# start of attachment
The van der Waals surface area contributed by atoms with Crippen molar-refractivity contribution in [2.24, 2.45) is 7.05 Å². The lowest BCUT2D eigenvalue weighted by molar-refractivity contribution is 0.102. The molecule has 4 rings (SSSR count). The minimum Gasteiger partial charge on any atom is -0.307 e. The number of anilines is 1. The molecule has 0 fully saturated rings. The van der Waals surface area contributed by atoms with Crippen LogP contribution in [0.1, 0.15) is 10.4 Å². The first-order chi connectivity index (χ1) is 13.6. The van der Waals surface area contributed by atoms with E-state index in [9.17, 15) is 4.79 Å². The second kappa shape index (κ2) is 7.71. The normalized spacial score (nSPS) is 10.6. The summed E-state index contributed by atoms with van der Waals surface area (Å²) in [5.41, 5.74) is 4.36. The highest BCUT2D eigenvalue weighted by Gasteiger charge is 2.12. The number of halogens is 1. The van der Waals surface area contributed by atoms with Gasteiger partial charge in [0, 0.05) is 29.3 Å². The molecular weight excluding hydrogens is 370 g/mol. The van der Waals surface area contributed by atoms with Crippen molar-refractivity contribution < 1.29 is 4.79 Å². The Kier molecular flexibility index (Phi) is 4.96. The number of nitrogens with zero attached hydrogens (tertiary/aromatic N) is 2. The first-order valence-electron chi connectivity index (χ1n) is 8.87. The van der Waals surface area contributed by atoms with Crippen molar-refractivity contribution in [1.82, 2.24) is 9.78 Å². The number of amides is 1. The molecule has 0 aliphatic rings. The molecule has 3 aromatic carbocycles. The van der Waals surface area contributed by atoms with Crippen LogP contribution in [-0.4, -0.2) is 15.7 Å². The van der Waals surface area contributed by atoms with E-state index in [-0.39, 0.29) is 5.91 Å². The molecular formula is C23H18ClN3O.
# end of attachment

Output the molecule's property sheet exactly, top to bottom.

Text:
The van der Waals surface area contributed by atoms with Crippen molar-refractivity contribution in [2.24, 2.45) is 7.05 Å². The lowest BCUT2D eigenvalue weighted by molar-refractivity contribution is 0.102. The molecule has 4 rings (SSSR count). The minimum Gasteiger partial charge on any atom is -0.307 e. The number of anilines is 1. The molecule has 0 fully saturated rings. The van der Waals surface area contributed by atoms with Crippen LogP contribution in [0.1, 0.15) is 10.4 Å². The first-order chi connectivity index (χ1) is 13.6. The van der Waals surface area contributed by atoms with E-state index in [9.17, 15) is 4.79 Å². The second kappa shape index (κ2) is 7.71. The normalized spacial score (nSPS) is 10.6. The summed E-state index contributed by atoms with van der Waals surface area (Å²) in [5.41, 5.74) is 4.36. The highest BCUT2D eigenvalue weighted by Gasteiger charge is 2.12. The number of halogens is 1. The van der Waals surface area contributed by atoms with Gasteiger partial charge in [0, 0.05) is 29.3 Å². The molecular weight excluding hydrogens is 370 g/mol. The van der Waals surface area contributed by atoms with Crippen molar-refractivity contribution < 1.29 is 4.79 Å². The Kier molecular flexibility index (Phi) is 4.96. The number of nitrogens with zero attached hydrogens (tertiary/aromatic N) is 2. The first-order valence-electron chi connectivity index (χ1n) is 8.87. The van der Waals surface area contributed by atoms with Crippen molar-refractivity contribution in [1.82, 2.24) is 9.78 Å². The number of amides is 1. The molecule has 0 aliphatic rings. The molecule has 3 aromatic carbocycles. The van der Waals surface area contributed by atoms with Crippen LogP contribution in [-0.4, -0.2) is 15.7 Å². The van der Waals surface area contributed by atoms with E-state index in [-0.39, 0.29) is 5.91 Å². The molecular formula is C23H18ClN3O.